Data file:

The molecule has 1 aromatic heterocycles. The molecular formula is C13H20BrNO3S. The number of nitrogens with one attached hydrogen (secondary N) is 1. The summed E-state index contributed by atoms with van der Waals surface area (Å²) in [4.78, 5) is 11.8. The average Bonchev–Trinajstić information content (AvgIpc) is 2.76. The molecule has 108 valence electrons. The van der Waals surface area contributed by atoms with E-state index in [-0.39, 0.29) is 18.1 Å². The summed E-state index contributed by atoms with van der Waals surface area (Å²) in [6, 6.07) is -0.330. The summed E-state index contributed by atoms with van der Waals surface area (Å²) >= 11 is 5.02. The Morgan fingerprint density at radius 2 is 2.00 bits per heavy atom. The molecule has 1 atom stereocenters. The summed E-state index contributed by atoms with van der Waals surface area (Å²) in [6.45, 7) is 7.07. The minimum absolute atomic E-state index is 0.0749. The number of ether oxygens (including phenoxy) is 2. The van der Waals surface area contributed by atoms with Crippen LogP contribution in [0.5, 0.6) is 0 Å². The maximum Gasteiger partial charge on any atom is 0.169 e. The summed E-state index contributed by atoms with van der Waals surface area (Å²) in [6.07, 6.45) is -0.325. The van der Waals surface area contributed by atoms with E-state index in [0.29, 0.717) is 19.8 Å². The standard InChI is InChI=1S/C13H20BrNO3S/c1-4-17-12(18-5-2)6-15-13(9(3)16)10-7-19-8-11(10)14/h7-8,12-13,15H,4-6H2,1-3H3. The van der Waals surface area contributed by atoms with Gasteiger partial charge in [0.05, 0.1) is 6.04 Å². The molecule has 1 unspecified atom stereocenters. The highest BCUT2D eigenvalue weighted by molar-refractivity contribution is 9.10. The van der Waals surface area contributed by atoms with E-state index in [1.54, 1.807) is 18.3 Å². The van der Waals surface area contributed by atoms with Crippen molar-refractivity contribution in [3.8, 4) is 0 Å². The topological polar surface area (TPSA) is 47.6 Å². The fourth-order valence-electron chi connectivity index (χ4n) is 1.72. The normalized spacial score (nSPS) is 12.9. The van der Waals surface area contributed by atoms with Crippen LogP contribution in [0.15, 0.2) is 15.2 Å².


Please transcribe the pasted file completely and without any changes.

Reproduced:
The molecule has 1 aromatic heterocycles. The molecular formula is C13H20BrNO3S. The number of nitrogens with one attached hydrogen (secondary N) is 1. The summed E-state index contributed by atoms with van der Waals surface area (Å²) in [4.78, 5) is 11.8. The average Bonchev–Trinajstić information content (AvgIpc) is 2.76. The molecule has 108 valence electrons. The van der Waals surface area contributed by atoms with E-state index in [-0.39, 0.29) is 18.1 Å². The summed E-state index contributed by atoms with van der Waals surface area (Å²) in [6, 6.07) is -0.330. The summed E-state index contributed by atoms with van der Waals surface area (Å²) >= 11 is 5.02. The Morgan fingerprint density at radius 2 is 2.00 bits per heavy atom. The molecule has 1 atom stereocenters. The summed E-state index contributed by atoms with van der Waals surface area (Å²) in [6.45, 7) is 7.07. The minimum absolute atomic E-state index is 0.0749. The number of ether oxygens (including phenoxy) is 2. The van der Waals surface area contributed by atoms with Crippen LogP contribution in [0.5, 0.6) is 0 Å². The maximum Gasteiger partial charge on any atom is 0.169 e. The summed E-state index contributed by atoms with van der Waals surface area (Å²) in [6.07, 6.45) is -0.325. The van der Waals surface area contributed by atoms with E-state index in [0.29, 0.717) is 19.8 Å². The standard InChI is InChI=1S/C13H20BrNO3S/c1-4-17-12(18-5-2)6-15-13(9(3)16)10-7-19-8-11(10)14/h7-8,12-13,15H,4-6H2,1-3H3. The van der Waals surface area contributed by atoms with Gasteiger partial charge in [0.05, 0.1) is 6.04 Å². The molecule has 1 unspecified atom stereocenters. The highest BCUT2D eigenvalue weighted by molar-refractivity contribution is 9.10. The van der Waals surface area contributed by atoms with E-state index in [1.54, 1.807) is 18.3 Å². The van der Waals surface area contributed by atoms with Crippen molar-refractivity contribution in [3.8, 4) is 0 Å². The topological polar surface area (TPSA) is 47.6 Å². The fourth-order valence-electron chi connectivity index (χ4n) is 1.72. The normalized spacial score (nSPS) is 12.9. The van der Waals surface area contributed by atoms with Crippen LogP contribution in [0.15, 0.2) is 15.2 Å².